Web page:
From routine security checks at airports to the use of risk assessment in sentencing, actuarial methods are being used more than ever to determine whom law enforcement officials target and punish. And with the exception of racial profiling on our highways and streets, most people favor these methods because they believe they're a more cost-effective way to fight crime.
In Against Prediction, Bernard E. Harcourt challenges this growing reliance on actuarial methods. These prediction tools, he demonstrates, may in fact increase the overall amount of crime in society, depending on the relative responsiveness of the profiled populations to heightened security. They may also aggravate the difficulties that minorities already have obtaining work, education, and a better quality of life-thus perpetuating the pattern of criminal behavior. Ultimately, Harcourt shows how the perceived success of actuarial methods has begun to distort our very conception of just punishment and to obscure alternate visions of social order. In place of the actuarial, he proposes instead a turn to randomization in punishment and policing. The presumption, Harcourt concludes, should be against prediction.
Reviews of Against Prediction:
- Eunomía. Revista en Cultura de la Legalidad (March 2012). Link to PDF.
- "Champ pénal/Penal field," Nouvelle revue internationale de criminologie (2009). [visit website]
- American Journal of Sociology, Volume 113(5) (2008).
- The Canadian Review of Sociology (Revue canadienne de sociologie) (2008).
- New Criminal Law Review (June 2008).
- Review of Policy Research (May 2008).
- "Against Judgment," 93 Cornell Law Review (2008).
- Punishment and Society 10: 89-91 (2008).
- "A Reader's Companion to 'Against Prediction': A Reply to Ariela Gross, Yoram Margalioth, and Yoav Sapir on Economic Modeling, Selective Incapacitation, Governmentality, and Race," 1 Law & Social Inquiry 33: 265 - 283 (2008).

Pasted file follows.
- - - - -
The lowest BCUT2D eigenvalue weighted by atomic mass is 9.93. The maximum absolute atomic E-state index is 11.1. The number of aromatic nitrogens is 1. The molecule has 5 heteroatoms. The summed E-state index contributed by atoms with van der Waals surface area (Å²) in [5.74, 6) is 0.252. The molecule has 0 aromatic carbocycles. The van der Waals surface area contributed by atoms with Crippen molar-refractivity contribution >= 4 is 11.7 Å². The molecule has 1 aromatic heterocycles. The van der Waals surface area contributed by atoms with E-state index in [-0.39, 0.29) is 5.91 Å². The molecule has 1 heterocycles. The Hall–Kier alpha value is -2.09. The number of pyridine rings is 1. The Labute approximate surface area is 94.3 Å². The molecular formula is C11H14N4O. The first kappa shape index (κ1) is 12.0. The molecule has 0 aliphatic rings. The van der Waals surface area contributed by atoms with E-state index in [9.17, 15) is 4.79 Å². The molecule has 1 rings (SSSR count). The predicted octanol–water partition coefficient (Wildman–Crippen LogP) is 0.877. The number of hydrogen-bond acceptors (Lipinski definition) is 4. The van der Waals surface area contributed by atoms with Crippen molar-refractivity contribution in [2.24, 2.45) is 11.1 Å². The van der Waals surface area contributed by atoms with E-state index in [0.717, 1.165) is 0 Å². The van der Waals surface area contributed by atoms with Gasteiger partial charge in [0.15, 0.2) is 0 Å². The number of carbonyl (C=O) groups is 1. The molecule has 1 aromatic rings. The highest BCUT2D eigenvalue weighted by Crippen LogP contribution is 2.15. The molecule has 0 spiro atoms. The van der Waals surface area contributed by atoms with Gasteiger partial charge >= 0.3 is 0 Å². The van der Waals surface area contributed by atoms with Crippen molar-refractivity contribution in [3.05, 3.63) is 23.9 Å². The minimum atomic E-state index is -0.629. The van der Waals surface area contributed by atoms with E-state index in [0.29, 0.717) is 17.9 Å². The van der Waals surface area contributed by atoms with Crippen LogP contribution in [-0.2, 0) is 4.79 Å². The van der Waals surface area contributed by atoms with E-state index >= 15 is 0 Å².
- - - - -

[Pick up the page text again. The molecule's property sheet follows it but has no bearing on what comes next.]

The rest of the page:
- Studi sulla questione criminale (2008).
- "The Cost of Guessing," Rhode Island Policy Reporter, Issue 28 (October 2007).
- "An Attack on Profiling and Police Psychology?", PsycCRITIQUES (August 29, 2007).
- Law and Politics Book Review (July 2007).
- Review in New York Law Journal (May 25, 2007).
- Review in Surveillance and Society 4(3) (2007).
- The Bactra Review: Occasional and ecletic book reviews by Cosma Shalizi (April 30, 2007).
- Corrections Network News (April 9, 2007).
- Harcourt shares his thought on Eight Forty-Eight about why racial profiling may perpetuate patterns of criminal behavior (December 11, 2006).
- "Harcourt argues for more random approach to policing criminals," The University of Chicago Chronicle (December 7, 2006).
- Chicago's Best Ideas lecture series: Bernard Harcourt discusses Against Prediction (October 30, 2006).
- "Search and Defend," The New York Times (August 25, 2006).
- Harcourt Discusses book on "Le Bien Commun," an hour-long radio show on France Culture on French radio (April 1, 2006).
University of Chicago Press
"Racial Profiling Methods May Be Flawed," AmericanRenaissance.com (February 2, 2009) [Download PDF].
"Airport Profiling," Travel + Leisure (January 2007) [Download PDF].